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1)     Basic understanding about web service
2)     Knowledge of base 64 encoding
3)     Knowledge of MTOM
Refer resource section for information on these topics.
Web service has been evolved from simple request-response mechanism to object oriented style support and now large data transfer. Large data may be of various types like binary, images, database record export in XML or other format etc. Normally, the large data transfer is avoided with the web service however in unavoidable circumstances, if it is required to do; you have few options which will be discussed later in the article.
There is couple of big challenges during the large data transfer through web service  
1)     How do you make sure that you meet the performance of the application and it should not deteriorate?
2)     Memory constraint. Huge files should not be hold in the memory completely.
We’ll discuss these challenges later in the article. Now, let’s discuss the various data transfer strategies/options to transfer the binary data.
[Note: This article only provides conceptual knowledge.]
Binary data transfer strategies
In the following sections I’ll discuss the various data transfer strategies with their advantages and disadvantages.
1) Embedding the binary data in the SOAP envelop
The straight forward option to transfer the binary data is to convert the binary data into base 64 format and embed the base 64 encoding into soap envelop itself. This approach is also called as “by value” approach as the binary data is embedded in the XML document itself. This approach has following advantages and disadvantages.
  • Simple to use
  • This approach gives applications the ability to process and describe data, based only on the XML component of the data
  • It can be positively considered for small binary data transfer.
Drawbacks of embedding binary large data into soap envelop
1)     As binary data is part of soap envelop, it requires large memory to hold it.
2)     Base64 encoding increases the size of the binary data by a factor of 1.33x of the original size
3)     It slows down the application performance.
Here is the API which can be referred/used for implementation
Implementation API:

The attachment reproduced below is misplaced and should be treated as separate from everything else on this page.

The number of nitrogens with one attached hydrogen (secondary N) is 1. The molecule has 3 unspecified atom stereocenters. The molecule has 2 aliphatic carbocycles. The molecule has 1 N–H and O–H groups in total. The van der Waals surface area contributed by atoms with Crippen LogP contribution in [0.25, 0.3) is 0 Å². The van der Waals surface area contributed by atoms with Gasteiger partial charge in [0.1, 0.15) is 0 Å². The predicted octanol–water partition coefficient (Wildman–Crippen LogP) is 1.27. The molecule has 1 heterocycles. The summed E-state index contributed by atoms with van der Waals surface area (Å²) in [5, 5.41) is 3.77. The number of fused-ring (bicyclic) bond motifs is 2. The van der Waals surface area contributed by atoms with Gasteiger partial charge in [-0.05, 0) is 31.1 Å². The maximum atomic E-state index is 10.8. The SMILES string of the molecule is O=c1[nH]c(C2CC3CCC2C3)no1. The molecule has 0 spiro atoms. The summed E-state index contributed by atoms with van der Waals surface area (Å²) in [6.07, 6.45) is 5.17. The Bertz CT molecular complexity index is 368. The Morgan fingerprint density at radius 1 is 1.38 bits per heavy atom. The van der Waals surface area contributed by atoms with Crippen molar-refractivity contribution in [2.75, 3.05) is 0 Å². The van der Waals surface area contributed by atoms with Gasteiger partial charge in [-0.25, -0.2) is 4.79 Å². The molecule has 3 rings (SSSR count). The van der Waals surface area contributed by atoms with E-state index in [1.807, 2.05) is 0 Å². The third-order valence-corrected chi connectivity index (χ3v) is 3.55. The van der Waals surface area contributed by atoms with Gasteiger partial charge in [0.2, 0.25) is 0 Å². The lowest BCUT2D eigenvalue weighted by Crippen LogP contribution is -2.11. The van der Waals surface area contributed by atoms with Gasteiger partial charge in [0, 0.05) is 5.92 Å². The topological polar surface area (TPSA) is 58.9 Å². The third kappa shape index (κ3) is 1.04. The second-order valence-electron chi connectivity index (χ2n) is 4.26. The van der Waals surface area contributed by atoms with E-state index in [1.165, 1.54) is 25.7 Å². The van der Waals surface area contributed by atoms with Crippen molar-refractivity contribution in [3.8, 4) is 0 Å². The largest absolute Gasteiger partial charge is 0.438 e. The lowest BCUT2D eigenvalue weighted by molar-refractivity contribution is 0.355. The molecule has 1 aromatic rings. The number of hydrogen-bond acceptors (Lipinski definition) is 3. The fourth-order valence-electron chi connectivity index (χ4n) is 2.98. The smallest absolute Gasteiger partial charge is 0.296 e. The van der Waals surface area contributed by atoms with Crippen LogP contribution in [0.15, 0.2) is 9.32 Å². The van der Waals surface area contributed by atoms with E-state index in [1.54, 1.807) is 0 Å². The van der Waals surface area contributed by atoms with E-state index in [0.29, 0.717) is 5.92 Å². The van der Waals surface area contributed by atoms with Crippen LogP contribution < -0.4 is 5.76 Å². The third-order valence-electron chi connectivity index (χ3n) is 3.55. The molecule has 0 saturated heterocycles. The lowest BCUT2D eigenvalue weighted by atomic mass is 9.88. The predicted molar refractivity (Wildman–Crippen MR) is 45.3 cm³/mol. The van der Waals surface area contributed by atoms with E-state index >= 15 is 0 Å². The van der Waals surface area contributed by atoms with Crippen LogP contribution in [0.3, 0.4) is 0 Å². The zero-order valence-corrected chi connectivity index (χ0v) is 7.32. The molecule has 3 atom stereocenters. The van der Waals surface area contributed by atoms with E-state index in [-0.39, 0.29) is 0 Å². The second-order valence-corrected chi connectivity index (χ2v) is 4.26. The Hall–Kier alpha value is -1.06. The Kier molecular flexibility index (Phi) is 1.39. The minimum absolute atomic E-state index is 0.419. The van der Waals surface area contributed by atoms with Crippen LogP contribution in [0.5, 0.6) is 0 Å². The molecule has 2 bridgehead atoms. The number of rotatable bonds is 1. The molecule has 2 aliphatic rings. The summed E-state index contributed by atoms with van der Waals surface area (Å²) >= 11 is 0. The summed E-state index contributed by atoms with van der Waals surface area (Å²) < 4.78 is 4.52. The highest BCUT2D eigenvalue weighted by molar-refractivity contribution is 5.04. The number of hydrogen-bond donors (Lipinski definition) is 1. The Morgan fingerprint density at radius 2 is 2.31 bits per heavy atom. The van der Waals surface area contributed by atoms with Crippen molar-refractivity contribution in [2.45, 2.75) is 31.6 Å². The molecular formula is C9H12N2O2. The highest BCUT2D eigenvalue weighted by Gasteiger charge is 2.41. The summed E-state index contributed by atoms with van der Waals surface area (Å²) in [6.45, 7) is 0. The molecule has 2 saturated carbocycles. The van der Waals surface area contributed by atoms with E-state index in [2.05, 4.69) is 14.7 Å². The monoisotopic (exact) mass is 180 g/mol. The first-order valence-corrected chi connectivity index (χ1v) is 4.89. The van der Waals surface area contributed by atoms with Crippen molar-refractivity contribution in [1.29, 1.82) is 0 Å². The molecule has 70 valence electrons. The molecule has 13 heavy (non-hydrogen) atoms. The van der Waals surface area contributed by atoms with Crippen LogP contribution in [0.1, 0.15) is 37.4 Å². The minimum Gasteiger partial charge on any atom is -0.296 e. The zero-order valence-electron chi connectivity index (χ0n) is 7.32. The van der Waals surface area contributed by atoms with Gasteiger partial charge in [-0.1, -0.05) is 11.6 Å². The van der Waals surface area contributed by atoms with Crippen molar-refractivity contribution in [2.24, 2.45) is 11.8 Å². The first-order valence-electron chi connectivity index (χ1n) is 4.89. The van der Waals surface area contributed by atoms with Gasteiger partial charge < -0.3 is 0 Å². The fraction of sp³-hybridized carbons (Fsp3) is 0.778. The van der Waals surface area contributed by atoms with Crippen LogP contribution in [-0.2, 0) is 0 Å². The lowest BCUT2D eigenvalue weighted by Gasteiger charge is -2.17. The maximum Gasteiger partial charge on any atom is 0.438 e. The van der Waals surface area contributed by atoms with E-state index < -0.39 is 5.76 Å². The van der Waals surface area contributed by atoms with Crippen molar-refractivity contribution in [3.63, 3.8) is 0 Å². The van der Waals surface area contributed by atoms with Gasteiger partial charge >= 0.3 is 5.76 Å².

Following sections in the article discuss other approaches also called as “by reference approaches” to overcome these issues. Sending binary data by reference is achieved by attaching pure binary data as external unparsed general entities outside the XML document and then embedding reference URIs to those entities as elements or attribute values. This prevents the unnecessary bloating of data and wasting of processing power.
2) FTP or Network files system
One of the good solutions to transfer the large data via web service is to move out the binary large data from the soap envelop and keep only the reference to binary data as a part of soap response.
To implement this approach, the data can be placed either on FTP server or somewhere on shared location on network and the path to data (file) can be given in the web service request or response.
Following section discuss the advantages and disadvantages of this approach.
1)     Data is not part of the soap envelop so it does not require huge memory to hold it.
2)     Since there is no encoding and decoding requires as in case of base 64, it improves the application performance.
3)     You can have separate network line dedicated for FTP which can free up normal application network line resulting in performance improvement.
1)     It requires FTP server.
2)     Additional maintenance of FTP server
3)     Sometime, may not be best suited for small applications.
Here is the API which can be referred/used for implementation
Implementation API:
3) Message Transmission Optimization Mechanism (MTOM)